Treating the Flu In People With Health Risks (cont.)
In this Article
- Treating the flu in people with health risks facts*
- Do you have Asthma, Diabetes or Chronic Heart Disease?
- Why am I at greater risk of serious flu complications?
- Can the flu be treated?
- What should I do if I think I have the flu?
- Should I still get a flu vaccine?
- What are the benefits of antiviral drugs?
- What are the possible side effects of antiviral drugs?
- When should antiviral drugs be taken for treatment?
- What antiviral drugs are recommended?
- How long should antiviral drugs be taken?
- Can children and pregnant women take antiviral drugs?
- Who should take antiviral drugs?
- What are the health and age factors that are known to increase a person's risk of getting serious complications from the flu?
- Find a local Doctor in your town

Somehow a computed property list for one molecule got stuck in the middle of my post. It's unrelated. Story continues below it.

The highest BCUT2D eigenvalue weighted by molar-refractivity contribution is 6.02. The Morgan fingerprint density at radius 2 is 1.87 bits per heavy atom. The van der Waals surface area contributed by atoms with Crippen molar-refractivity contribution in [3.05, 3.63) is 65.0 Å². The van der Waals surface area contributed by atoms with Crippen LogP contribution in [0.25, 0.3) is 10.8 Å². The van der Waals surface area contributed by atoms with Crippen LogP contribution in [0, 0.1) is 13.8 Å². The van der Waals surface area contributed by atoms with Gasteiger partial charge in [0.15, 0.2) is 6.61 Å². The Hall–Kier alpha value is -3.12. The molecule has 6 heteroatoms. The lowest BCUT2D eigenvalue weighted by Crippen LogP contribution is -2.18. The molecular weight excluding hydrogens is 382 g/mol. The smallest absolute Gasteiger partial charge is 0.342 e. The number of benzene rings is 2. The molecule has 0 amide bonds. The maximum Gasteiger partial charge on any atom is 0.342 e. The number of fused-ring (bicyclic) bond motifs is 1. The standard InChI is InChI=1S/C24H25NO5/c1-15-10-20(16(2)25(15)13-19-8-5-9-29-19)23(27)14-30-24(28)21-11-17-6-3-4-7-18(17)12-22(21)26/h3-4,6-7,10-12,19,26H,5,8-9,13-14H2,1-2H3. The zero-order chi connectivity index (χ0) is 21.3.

What should I do if I think I have the flu?
If you get the flu, antiviral drugs are a treatment option. Check with your doctor promptly if you have a high risk condition and you get flu symptoms. Symptoms can include fever, cough, sore throat, runny or stuffy nose, body aches, headache, chills and fatigue. Your doctor may prescribe antiviral drugs to treat your flu illness.
Should I still get a flu vaccine?
Yes. Antiviral drugs are not a substitute for getting a flu vaccine. While not 100% effective, a flu vaccine is the first and best way to prevent influenza. Antiviral drugs are a second line of defense to treat the flu if you get sick.
What are the benefits of antiviral drugs?
- When used for treatment, antiviral drugs can lessen symptoms and shorten the time you are sick by 1 or 2 days.
- Antiviral drugs also can prevent serious flu-related complications (like pneumonia). This is especially important for people with a high-risk health condition like asthma, diabetes or chronic heart disease.
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